4. Get serious about budgeting.

No matter who you are or what kind of job you have, you should be budgeting. This ensures you live within your means and can work towards paying off debt or adding to your savings. Without tracking your spending and income, how can you ever know how much you can actually spend?

Budgeting helps reign in your spending immensely as you become more aware of every dollar you spend. If you have an allotted budget for that week’s groceries, you’re much more likely to put down those random muffins and chocolate bars you picked up in the aisles.

Sticking to a budget is one of the biggest things people struggle with. I know firsthand how difficult it can be! It takes time and practice to become a budgeting pro.

5. Diversify your income.

Relying on just one income stream is a disaster waiting to happen. If you had all your investments in, say, the stock market, a quick dip in the market could have a huge impact.

Likewise, someone relying on rental income completely depends on the area’s rental and housing market. A person making all their money on Airbnb likely was affected by the pandemic and lack of travel!

Diversifying your income helps to regulate the ups and downs and make your income a little more consistent. You should have your main bread and butter (such as a part-time or flexible job), passive income and investments, side projects (more on that below!), and even find temporary employment opportunities.

The more revenue streams you have, the better.

6. Save for emergencies.

Having an irregular income means that you always need to be prepared for the unexpected. An emergency fund ensures you will always have money in your bank if a need arises. Even if you’re still paying off debt, it’s important to set up an emergency fund so that you don’t have to go into further debt should something happen.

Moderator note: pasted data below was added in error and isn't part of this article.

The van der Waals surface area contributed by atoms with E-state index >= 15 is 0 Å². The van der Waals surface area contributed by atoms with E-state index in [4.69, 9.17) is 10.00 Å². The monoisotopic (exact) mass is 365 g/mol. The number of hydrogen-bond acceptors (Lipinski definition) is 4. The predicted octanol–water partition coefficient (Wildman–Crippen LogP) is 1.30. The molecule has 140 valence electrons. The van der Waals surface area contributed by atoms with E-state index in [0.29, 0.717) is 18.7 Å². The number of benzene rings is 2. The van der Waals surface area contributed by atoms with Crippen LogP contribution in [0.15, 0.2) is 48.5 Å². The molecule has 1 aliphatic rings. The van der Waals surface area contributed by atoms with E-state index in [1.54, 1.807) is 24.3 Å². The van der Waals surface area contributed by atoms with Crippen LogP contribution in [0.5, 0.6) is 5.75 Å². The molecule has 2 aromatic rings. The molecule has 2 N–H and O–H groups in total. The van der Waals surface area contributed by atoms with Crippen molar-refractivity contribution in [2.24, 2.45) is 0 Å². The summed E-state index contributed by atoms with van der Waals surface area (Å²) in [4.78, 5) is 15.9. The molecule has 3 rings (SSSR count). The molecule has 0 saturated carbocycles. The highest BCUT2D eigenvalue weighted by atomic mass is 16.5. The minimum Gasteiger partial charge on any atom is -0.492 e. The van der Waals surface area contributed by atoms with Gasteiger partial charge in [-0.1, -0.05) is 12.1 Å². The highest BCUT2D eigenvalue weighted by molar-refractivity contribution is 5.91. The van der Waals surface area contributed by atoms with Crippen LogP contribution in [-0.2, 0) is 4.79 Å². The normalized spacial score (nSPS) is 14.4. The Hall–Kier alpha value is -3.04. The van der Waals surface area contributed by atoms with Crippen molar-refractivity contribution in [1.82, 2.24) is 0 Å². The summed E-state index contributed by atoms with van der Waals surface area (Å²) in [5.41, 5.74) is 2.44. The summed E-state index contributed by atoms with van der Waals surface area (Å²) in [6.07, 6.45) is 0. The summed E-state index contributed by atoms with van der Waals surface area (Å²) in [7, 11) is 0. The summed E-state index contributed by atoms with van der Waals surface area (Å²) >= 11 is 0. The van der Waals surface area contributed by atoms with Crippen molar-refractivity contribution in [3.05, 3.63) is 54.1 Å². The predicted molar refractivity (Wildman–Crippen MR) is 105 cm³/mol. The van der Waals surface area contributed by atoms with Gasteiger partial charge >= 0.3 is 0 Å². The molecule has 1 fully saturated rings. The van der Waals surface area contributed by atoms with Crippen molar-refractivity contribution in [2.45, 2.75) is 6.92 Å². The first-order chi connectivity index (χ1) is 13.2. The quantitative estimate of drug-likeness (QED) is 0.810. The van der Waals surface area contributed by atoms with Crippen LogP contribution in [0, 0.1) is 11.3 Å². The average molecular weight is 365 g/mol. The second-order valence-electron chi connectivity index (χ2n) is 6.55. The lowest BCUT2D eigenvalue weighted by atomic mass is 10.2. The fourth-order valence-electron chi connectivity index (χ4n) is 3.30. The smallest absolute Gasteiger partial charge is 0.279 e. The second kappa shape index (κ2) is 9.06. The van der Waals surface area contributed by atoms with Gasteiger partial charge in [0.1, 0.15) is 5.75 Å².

An emergency fund should cover an estimated 3-6 months’ worth of expenses. For families, this should be 6 months. Leave the money untouched and only use it in emergencies such as medical attention or complete loss of income.

Besides the emergency fund, it’s a good idea to always have some money in the bank for your regular expenses. In case of a sudden dip in income, it will cover payments like rent, mortgage, phone bills, utilities, groceries, and more. This allows you some buffer room to search for new income streams.

7. Work creatively in your spare time.

Without a job, you’ll likely have more spare time to do the things you love. You can easily use this spare time to your advantage by turning it into one of your revenue streams.

This can include things like selling items around the house, dog walking, flipping furniture, selling your artwork, making homemade goods, starting an Etsy shop, driving for Uber, and more. You can find plenty of ideas for creative side hustles here.

You can even make money watching TV! There are plenty of apps that reward you for taking surveys, shopping online, scanning receipts, and more that take little effort. While these offer little pay, it adds up!

8. Make your money work for you.

There are things you’ll do regardless, so you might as well make money doing so! Likely, you have a savings account where you put in money for things such as travel, emergency funds, and Christmas gifts. If you’re going to have a savings account, make it a high-yield savings account.

These types of accounts have slightly higher interest rates. They will earn you a little extra to keep up with inflation on money that will just sit there otherwise.

Another thing you can do is carefully choose your credit cards. Many offer sign-up bonuses such as points or cash back, which can help you get closer to your travel or savings goals. Others offer cash back for purchases you’re already making, like groceries or gas.

I Don’t Want To Work Anymore…

Now when you say, “I don’t want to work anymore,” you have a plan to back yourself up! Remember that you will undergo a major life change, and it will take some time to adjust. Make sure you’re well prepared before kissing that 9-5 goodbye. Start preparing now so that you set yourself up for success and never have to worry about working in an unfulfilling career ever again.